What You Didn’t Know About Soundtracks

James Newton Howard

James Newton Howard (Photo credit: MasonPelt)

When movies, video games, cartoons, television shows, musicals and books get a carefully crafted soundtrack, they become more alive. With the right gripping music, pivotal moments become a part of our breath, a part of our soul, and are written into our memory and subconscious for all time.

The first soundtrack was released in 1938 for Walt Disney’s Snow White and the Seven Dwarfs. But they didn’t become popular until the 1950s when they were called “Music from the Original Motion Picture Soundtracks.”

All types of soundtracks blare through my speakers while I surf the web, upload pictures, exercise and clean. But to my surprise I started using soundtracks in two new areas that have changed my routine forever. When I started writing novels I noticed that little things kept distracting and yanking me out of the character’s world. At first, the thought of writing to music was not an option, because just like other things, music can be very distracting and hinder my creative process. But I found a loophole. As long as the music playing was a soundtrack, I could write! And not only could I write, but I was more inspired and motivated to write with a soundtrack playing than with ambient noise. If it’s the right lyric-less soundtrack, writing can be an even more inspirational journey.

The power of soundtracks also surprised me during reading. I always assumed I needed a quiet environment to read, because when I was around loud people or when mainstream music was playing I couldn’t concentrate. But the same loophole works for reading, too! As long as there are no lyrics in the music, soundtracks now enhance my reading experience.

Below are a few of my favorite soundtracks. (And movies for that matter!) Grab ‘em off iTunes and voilà! You’ve got the formula I can’t live without! But what about you? Do you prefer natural noise when creating, or do you use music? What kind? If you have any other thoughts or alternate writing and reading formulas, post them below!

The Lord of the Rings Film Trilogy soundtracks – Howard Shore

The Fountain soundtrack – Clint Mansell

Ever After soundtrack – George Fenton

Gladiator soundtrack – Hans Zimmer

Shakespeare in Love soundtrack – Stephen Warbeck

Lady in the Water soundtrack – James Newton Howard

Dangerous Beauty soundtrack – George Fenton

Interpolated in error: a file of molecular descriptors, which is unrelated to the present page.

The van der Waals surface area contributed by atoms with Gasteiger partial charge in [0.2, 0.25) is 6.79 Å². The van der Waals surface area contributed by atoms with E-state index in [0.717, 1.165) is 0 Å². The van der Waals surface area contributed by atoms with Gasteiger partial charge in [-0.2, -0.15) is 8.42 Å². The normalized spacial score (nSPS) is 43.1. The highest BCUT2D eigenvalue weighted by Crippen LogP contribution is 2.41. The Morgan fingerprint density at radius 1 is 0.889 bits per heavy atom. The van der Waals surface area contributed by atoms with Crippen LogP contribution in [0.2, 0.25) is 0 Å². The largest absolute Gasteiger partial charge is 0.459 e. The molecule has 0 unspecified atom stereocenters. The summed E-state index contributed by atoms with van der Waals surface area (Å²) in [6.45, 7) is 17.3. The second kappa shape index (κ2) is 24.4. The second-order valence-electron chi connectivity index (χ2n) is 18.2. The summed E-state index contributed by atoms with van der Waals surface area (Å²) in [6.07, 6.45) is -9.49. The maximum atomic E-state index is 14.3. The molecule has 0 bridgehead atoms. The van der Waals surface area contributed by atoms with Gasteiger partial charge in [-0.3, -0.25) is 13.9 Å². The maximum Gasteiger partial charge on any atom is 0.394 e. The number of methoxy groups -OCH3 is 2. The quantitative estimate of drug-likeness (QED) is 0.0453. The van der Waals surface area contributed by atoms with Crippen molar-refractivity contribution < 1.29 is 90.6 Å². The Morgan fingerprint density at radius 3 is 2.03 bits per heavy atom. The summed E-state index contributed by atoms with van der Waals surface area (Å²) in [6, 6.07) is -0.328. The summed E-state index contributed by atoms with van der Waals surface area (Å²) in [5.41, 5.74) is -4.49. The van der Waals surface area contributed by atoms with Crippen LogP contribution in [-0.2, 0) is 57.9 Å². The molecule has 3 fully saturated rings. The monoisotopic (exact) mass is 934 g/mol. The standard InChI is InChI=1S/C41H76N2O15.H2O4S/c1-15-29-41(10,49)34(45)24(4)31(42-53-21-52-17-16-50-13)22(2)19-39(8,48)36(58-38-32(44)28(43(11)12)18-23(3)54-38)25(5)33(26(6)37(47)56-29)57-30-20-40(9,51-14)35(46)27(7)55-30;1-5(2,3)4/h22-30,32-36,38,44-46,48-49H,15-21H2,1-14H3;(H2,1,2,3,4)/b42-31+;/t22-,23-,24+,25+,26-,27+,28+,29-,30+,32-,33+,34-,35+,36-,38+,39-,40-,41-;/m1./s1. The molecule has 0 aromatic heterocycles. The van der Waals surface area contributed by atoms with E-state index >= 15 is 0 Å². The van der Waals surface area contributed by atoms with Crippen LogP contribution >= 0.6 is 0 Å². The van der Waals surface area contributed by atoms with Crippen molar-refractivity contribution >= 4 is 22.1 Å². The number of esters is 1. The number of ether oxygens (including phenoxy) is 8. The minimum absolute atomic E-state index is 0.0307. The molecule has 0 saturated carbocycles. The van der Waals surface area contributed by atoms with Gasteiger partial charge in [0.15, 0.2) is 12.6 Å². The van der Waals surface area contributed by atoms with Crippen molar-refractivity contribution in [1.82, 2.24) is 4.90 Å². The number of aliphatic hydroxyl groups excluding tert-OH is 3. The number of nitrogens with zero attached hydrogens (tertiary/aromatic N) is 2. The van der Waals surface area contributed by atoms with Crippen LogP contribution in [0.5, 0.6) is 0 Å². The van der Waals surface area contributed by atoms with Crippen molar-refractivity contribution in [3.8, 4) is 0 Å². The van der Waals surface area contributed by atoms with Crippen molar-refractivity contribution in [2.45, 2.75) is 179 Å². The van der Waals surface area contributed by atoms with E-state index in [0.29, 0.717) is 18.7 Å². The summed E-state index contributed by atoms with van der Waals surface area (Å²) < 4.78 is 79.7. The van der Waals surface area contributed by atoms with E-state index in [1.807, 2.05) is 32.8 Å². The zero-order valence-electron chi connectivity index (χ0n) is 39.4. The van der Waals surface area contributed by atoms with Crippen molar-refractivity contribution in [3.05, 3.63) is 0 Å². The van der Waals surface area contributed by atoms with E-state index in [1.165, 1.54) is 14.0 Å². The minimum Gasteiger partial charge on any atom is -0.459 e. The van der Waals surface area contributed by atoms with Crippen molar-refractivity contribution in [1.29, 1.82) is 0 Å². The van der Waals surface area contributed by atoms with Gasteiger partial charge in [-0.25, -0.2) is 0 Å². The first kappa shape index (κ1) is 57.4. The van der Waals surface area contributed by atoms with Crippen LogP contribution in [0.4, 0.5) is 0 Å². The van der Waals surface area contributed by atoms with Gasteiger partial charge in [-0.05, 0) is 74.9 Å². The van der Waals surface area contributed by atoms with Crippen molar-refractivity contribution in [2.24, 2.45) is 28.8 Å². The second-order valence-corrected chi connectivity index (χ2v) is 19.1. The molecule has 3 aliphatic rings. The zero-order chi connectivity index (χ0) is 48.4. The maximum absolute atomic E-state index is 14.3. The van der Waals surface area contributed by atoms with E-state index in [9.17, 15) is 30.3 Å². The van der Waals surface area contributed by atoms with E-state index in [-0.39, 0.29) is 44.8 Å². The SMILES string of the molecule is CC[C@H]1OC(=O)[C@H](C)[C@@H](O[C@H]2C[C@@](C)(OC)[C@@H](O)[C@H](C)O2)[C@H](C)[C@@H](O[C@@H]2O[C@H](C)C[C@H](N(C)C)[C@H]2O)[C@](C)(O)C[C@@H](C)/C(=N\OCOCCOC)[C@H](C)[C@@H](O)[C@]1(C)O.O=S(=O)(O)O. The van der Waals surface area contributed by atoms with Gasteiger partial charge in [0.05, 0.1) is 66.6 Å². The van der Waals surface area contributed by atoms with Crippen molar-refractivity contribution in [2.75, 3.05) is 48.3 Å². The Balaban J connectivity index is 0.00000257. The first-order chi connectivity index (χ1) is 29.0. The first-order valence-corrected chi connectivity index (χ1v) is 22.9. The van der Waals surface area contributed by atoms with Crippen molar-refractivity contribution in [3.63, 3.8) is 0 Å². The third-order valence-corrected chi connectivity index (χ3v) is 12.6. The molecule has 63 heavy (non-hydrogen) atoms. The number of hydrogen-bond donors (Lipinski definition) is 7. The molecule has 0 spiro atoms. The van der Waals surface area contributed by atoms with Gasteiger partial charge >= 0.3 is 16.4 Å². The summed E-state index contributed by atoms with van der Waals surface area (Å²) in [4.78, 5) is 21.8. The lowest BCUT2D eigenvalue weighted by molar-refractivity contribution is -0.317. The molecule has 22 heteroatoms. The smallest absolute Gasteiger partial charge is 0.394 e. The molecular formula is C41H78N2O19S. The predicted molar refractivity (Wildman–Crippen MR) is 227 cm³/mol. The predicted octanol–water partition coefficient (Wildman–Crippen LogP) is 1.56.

Batman Begins soundtrack – Hans Zimmer & James Newton Howard

The Dark Knight soundtrack – Hans Zimmer & James Newton Howard

The Village soundtrack – James Newton Howard

World of Warcraft soundtracks – Russell Brower & Jason Hayes

E.S. Posthumas soundtracks – Franz & Helmut Vonlichten

Two Steps from Hell soundtracks – Nick Pheonix & Thomas J. Bergersen

Epic Score soundtracks – Gabriel Shadid

Many thanks to all the composers in the world. Through your dedication and passion you create timeless music. You inspire, empower, connect, and immerse us all to places beyond everyday life.

James Newton Howard and Hans Zimmer at the The...

James Newton Howard and Hans Zimmer at the The Dark Knight Premiere (Photo credit: Wikipedia)

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4 thoughts on “What You Didn’t Know About Soundtracks

  1. Interesting picks you have here specially Two Steps From Hell, really underrated composers, I am surprised that they are not getting picked up on projects like The Lord of the Rings. And for what you said about what soundtracks rings true, in my case the ones that tend to stand out have to be composers like Nobuo Uematsu (Final Fantasy 1-11). Yasunori Mitsuda (Chrono Cross, REALLY recommend the first track “Time’s Scar” you will be blown away) and of course my personal favorite Harry Gregson-Williams (Metal Gear Solid 1-4 and The Rock)

    • Luke, I agree completely! Two Steps from hell don’t get enough credit. 🙂 I will definitely have to check out your recommendations. FF soundtracks are such a great idea, ty!

  2. I’m in love with the Lord of the Rings soundtrack! Along with just about anything by Hans Zimmer.
    I’m also a big fan of the How to Train Your Dragon soundtrack by John Powell and the Schindlers’ List soundtrack by John Williams – the violin solo makes me cry.
    Great post:)

    • I’ve heard great things about How to Train Your Dragon soundtrack! Thank you for reminding me about that. 😉 I will also check out the Schindlers’ violin solo, too. 🙂 Ty, Ty!

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